Zareen Wajid, Talent Acquisition Specialist
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No sooner than you walk across the stage and into your work cubicle that you will inevitably be required to send a work-related email. College classes don’t exactly prepare you on how to write a work email, but interestingly, it is a much sought-after trait. After all, emails are part of that “excellent communication skills” qualification that you find on most (if not all) job descriptions.

The fact that I am writing about this may seem a bit odd, considering that emails have been around since the 1960s. Sure they didn’t become commonplace until later, but that’s still probably before you were born. So, why am I writing about this old-news technology?

Because I have been approached by multiple new grads asking me to proofread their email before they send it to their potential employer, to their professor, to their current HR department, etc. The way that most of these emails were written, it was obvious the new grad was a) trying to kiss butt (excuse my French), b) was possibly a robot, c) had never heard of manners before d) got stuck on repeat mode or e) probably was abducted by aliens from Neptune, fought in an epic rap battle, won the said epic rap battle and still couldn’t communicate personality in an email.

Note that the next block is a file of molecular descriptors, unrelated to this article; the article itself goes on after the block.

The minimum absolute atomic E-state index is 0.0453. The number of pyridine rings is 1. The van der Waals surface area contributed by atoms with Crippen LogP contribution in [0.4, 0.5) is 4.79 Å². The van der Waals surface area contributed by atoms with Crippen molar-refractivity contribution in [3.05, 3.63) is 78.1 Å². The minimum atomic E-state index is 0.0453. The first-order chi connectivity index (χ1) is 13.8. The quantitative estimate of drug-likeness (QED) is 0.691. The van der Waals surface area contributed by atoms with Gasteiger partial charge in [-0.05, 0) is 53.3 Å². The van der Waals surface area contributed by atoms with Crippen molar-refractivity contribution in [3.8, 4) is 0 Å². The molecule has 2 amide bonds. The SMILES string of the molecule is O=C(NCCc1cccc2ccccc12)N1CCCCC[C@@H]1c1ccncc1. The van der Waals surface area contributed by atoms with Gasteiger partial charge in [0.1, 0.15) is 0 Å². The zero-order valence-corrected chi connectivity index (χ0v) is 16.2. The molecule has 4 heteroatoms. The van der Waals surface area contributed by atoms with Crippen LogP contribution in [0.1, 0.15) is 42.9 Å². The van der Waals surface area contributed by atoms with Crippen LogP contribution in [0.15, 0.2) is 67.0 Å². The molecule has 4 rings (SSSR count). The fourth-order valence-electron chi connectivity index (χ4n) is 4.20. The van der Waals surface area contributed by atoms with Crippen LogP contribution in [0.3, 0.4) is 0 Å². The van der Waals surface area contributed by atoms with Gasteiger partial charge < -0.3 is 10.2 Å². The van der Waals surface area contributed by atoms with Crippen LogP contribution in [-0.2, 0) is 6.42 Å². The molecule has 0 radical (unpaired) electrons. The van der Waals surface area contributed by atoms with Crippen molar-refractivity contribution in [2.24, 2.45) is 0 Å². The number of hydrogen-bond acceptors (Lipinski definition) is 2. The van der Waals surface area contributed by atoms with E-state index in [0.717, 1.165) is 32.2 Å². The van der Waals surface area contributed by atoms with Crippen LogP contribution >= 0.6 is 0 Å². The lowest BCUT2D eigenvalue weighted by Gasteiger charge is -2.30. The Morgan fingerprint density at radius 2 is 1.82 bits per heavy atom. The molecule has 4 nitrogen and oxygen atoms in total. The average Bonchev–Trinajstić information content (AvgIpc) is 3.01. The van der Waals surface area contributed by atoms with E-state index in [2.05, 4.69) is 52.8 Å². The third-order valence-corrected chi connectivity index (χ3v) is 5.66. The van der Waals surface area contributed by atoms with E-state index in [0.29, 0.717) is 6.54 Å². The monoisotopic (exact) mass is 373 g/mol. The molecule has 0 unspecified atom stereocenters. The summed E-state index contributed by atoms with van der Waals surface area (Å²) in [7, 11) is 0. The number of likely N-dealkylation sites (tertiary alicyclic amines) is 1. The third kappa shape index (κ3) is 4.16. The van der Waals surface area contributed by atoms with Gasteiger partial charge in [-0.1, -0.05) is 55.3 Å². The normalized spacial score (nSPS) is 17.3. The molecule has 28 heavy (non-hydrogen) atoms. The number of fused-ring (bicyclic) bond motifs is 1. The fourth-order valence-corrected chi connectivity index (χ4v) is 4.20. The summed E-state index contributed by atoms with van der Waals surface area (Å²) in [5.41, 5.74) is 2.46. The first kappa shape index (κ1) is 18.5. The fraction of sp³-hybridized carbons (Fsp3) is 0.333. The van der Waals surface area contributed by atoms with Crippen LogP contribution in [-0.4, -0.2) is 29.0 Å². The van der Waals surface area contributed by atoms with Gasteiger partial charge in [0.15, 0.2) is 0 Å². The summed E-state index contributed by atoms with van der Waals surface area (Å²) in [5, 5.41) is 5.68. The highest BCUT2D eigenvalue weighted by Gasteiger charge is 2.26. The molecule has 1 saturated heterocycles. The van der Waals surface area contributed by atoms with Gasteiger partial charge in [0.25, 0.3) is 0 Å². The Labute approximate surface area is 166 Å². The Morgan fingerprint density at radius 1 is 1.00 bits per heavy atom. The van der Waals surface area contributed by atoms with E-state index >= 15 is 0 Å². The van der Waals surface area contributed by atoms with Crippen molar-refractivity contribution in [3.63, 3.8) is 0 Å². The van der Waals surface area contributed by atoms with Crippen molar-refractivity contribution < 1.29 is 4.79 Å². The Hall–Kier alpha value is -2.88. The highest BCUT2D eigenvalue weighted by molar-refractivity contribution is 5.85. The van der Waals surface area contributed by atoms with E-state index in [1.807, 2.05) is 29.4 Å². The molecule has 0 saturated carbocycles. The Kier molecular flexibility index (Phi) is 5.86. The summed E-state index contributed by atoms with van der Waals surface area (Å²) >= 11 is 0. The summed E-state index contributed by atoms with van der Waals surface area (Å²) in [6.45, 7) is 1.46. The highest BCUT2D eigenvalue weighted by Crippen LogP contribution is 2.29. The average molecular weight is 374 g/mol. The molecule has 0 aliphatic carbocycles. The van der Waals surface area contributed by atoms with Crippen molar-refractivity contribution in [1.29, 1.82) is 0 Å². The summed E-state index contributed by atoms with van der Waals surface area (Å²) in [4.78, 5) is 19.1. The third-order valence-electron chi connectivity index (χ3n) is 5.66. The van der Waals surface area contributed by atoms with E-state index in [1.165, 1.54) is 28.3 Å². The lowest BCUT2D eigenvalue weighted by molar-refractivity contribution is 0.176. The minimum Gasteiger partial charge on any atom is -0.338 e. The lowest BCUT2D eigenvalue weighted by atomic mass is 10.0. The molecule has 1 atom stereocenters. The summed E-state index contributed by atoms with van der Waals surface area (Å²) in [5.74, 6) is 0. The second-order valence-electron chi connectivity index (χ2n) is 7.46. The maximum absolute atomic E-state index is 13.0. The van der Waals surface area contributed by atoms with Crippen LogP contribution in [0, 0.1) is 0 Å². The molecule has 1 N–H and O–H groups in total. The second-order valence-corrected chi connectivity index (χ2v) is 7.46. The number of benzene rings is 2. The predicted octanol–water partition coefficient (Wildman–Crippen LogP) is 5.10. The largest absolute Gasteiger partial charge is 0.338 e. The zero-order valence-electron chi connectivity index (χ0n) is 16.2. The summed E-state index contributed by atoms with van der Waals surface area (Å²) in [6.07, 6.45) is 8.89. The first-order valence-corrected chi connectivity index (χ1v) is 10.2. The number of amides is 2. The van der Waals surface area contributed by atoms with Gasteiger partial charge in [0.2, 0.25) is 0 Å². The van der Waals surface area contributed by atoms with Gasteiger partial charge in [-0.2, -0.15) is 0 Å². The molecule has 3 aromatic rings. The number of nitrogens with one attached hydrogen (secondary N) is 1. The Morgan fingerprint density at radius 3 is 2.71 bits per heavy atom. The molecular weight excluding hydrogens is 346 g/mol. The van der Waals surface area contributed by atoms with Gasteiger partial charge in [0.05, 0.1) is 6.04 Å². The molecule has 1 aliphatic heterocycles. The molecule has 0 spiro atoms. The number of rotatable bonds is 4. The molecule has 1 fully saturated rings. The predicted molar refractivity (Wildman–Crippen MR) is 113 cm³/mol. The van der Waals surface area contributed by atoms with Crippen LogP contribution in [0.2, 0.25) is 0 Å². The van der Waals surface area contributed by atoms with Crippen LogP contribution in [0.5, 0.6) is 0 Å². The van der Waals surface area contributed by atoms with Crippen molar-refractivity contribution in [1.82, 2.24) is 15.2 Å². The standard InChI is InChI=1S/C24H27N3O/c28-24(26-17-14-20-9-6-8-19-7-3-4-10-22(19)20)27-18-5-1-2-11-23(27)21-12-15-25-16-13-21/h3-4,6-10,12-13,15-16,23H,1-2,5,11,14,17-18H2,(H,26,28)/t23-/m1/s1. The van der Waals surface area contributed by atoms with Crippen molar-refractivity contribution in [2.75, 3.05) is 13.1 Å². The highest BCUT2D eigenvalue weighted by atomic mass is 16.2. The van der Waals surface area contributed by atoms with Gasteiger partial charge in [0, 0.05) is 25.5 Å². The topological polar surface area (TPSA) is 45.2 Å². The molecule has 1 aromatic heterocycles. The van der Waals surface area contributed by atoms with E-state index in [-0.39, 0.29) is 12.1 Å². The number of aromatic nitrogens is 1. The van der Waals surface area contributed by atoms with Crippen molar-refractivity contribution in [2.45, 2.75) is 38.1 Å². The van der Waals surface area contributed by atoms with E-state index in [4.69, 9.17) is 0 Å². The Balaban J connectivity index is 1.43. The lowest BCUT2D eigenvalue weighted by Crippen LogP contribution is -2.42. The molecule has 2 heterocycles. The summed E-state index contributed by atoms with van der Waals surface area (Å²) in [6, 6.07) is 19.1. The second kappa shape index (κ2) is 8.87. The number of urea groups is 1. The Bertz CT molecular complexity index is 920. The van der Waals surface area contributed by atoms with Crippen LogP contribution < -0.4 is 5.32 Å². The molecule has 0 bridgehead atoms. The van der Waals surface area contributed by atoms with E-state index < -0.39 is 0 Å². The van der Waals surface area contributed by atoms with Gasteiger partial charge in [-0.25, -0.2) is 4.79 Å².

Emails are tough; I get it. I, too, proofread my emails endlessly once upon a time, only to send Oops!-forgot-the-attachment or Uh-Oh!-wrong-date/time immediately afterwards.

Sadly, most new grads don’t realize the importance of writing an email until they have to write one in their new job, but mastering it now can be confidence-boosting when they start their new job. So, I know you can write essays, novels, poems, and love letters galore, but an email is different. In the workplace, when you have to exchange 100s of emails a day, do you have the time to revise and proofread one email for hours (like you could for class essays)? How do you feel about those long-winded life-story length emails? Do you skim them? Now imagine if you wrote an email like that… how do you feel about someone skimming your email? How do you feel about reading the one word reply or the shortest, to-the-point, and possibly the rudest email? How would your coworkers and boss feel if that’s the type of emails you sent? What about negative emails? Did you know it’s not exactly professional to say LOL, Praise Jesus, or “the client was, like, talking too fast and I couldn’t, like, understand”?